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Ashraf Ali Vs. Emperor - Court Judgment

LegalCrystal Citation
SubjectCriminal
CourtKolkata
Decided On
Judge
Reported inAIR1915Cal784,(1915)ILR42Cal25
AppellantAshraf Ali
RespondentEmperor
Excerpt:
bail - grounds of admission to bail--cunfession of a co-prisoner materially corroborated as to applicant--relative potters of the high court and subordinate courts to grant bail criminal procedure code (act v of 1898) sections 497 and 498. - .....matter. but what we have to consider in this case is whether the corroboration is in the nature of material corroboration at law, and from the account which has been placed before us by the learned counsel appearing in support, of the rule, we must say that, so far as it goes, it is what the law considers material corroboration. of course we do not, and we should not think of throwing out any opinion as to whether this evidence is to be believed. we do not desire to prejudice the case in any way. we merely state that the evidence which is put before us through the learned counsel is, if believed, evidence which in law amounts to material corroboration, and we think that the rule laid down in section 497 for the guidance of courts other than the high court is a rule founded upon justice.....
Judgment:

Holmwood and Sharfuddin, JJ.

1. This was a Rule: calling upon the District Magistrate of Chittagong to show cause why the petitioners should not be admitted to bail. It is opposed by the crown represented by the learned Deputy Legal Remembrancer, and the District Magistrate has submitted an explanation in which he points out that one of the accused who was captured at the time has made a long confession implicating himself and the other persons who are now praying for bail before this Court, that the confession has been corroborated to a certain extent by evidence which has been recorded by the Magistrate, who was enquiring into the case, and in a few days' time Mr. Higgins, the complainant, who was assaulted, will be in a position to give his evidence and we do not know what light it may throw on the matter. But what we have to consider in this case is whether the corroboration is in the nature of material corroboration at law, and from the account which has been placed before us by the learned Counsel appearing in support, of the Rule, we must say that, so far as it goes, it is what the law considers material corroboration. Of course we do not, and we should not think of throwing out any opinion as to whether this evidence is to be believed. We do not desire to prejudice the case in any way. We merely state that the evidence which is put before us through the learned Counsel is, if believed, evidence which in law amounts to material corroboration, and we think that the rule laid down in Section 497 for the guidance of Courts other than the High Court is a rule founded upon justice and eqnity and one which should be followed by us as well as by every other Court unless any thing appears to the contrary. The extended powers given to the High Court under Section 498 are certainly not to be used to get rid of this very reasonable and proper provision of the law.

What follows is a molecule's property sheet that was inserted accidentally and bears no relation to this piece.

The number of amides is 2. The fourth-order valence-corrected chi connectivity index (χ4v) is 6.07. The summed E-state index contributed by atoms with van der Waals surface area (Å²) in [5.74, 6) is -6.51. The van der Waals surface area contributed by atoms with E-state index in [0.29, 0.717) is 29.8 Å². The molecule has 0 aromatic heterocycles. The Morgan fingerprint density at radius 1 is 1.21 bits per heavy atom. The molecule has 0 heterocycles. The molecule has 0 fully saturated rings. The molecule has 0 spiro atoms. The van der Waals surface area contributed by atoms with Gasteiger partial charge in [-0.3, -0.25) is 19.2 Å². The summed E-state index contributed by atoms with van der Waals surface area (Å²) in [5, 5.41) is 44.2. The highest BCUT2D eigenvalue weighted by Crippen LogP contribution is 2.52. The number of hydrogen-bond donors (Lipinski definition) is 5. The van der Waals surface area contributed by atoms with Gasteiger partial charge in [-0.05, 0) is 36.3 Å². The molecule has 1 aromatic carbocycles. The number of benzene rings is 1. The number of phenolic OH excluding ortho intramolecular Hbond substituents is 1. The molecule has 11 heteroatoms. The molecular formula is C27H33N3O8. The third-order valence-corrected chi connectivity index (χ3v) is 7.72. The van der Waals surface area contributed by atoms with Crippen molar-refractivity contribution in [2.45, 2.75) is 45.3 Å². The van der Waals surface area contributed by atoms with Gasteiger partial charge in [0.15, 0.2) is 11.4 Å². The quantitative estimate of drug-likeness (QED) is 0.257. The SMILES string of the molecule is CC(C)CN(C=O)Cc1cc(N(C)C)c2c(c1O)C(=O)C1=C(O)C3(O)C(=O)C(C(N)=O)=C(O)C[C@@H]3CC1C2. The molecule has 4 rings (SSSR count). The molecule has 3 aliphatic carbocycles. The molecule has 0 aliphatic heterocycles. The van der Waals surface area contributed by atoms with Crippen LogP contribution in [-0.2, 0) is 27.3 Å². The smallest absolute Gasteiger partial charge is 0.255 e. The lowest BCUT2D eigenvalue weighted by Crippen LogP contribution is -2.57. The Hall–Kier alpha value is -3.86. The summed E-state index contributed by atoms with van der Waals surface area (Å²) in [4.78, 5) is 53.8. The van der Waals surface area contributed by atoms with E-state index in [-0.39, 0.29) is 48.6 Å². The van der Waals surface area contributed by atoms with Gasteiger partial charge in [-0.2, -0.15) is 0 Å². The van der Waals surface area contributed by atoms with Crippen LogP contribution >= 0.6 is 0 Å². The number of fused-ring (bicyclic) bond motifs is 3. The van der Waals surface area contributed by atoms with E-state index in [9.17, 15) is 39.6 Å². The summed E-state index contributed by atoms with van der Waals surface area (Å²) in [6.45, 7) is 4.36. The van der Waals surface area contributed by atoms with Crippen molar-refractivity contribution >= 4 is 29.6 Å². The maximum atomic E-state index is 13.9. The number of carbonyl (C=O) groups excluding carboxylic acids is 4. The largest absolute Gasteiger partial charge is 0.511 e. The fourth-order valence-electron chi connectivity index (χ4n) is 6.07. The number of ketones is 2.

2. For these reasons we think that at the present stage of the case bail should, not be given. It will, of course, be within the competence of the lower Courts to admit the petitioners to bail at any time after Mr. Higgins is examined, or whenever it should appear that the prima facie case against them has in any way been weakened.

3. The Rule is discharged.


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